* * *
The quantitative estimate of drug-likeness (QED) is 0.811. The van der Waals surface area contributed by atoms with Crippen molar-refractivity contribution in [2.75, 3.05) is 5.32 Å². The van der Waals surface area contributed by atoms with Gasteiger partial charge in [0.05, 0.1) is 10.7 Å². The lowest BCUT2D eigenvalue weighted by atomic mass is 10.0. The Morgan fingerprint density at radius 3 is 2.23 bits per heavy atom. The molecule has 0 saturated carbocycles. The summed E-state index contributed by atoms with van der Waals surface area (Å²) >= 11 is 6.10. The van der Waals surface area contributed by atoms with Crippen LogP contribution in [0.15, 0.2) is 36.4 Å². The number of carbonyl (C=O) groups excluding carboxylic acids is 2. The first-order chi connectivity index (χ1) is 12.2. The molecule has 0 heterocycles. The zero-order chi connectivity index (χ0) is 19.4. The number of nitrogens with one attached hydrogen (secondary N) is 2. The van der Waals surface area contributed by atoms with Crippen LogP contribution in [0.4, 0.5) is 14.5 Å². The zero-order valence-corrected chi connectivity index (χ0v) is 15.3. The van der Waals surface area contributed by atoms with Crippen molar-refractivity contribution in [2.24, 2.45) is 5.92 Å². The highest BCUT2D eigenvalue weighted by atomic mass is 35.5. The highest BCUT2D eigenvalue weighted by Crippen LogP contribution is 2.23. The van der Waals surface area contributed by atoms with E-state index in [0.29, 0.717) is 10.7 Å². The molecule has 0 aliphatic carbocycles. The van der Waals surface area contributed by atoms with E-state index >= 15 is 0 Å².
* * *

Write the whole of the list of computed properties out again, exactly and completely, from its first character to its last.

The quantitative estimate of drug-likeness (QED) is 0.811. The van der Waals surface area contributed by atoms with Crippen molar-refractivity contribution in [2.75, 3.05) is 5.32 Å². The van der Waals surface area contributed by atoms with Gasteiger partial charge in [0.05, 0.1) is 10.7 Å². The lowest BCUT2D eigenvalue weighted by atomic mass is 10.0. The Morgan fingerprint density at radius 3 is 2.23 bits per heavy atom. The molecule has 0 saturated carbocycles. The summed E-state index contributed by atoms with van der Waals surface area (Å²) >= 11 is 6.10. The van der Waals surface area contributed by atoms with Crippen LogP contribution in [0.15, 0.2) is 36.4 Å². The number of carbonyl (C=O) groups excluding carboxylic acids is 2. The first-order chi connectivity index (χ1) is 12.2. The molecule has 0 heterocycles. The zero-order chi connectivity index (χ0) is 19.4. The number of nitrogens with one attached hydrogen (secondary N) is 2. The van der Waals surface area contributed by atoms with Crippen LogP contribution in [0.4, 0.5) is 14.5 Å². The zero-order valence-corrected chi connectivity index (χ0v) is 15.3. The van der Waals surface area contributed by atoms with Crippen molar-refractivity contribution in [2.24, 2.45) is 5.92 Å². The highest BCUT2D eigenvalue weighted by atomic mass is 35.5. The highest BCUT2D eigenvalue weighted by Crippen LogP contribution is 2.23. The van der Waals surface area contributed by atoms with E-state index in [0.29, 0.717) is 10.7 Å². The molecule has 0 aliphatic carbocycles. The van der Waals surface area contributed by atoms with E-state index >= 15 is 0 Å².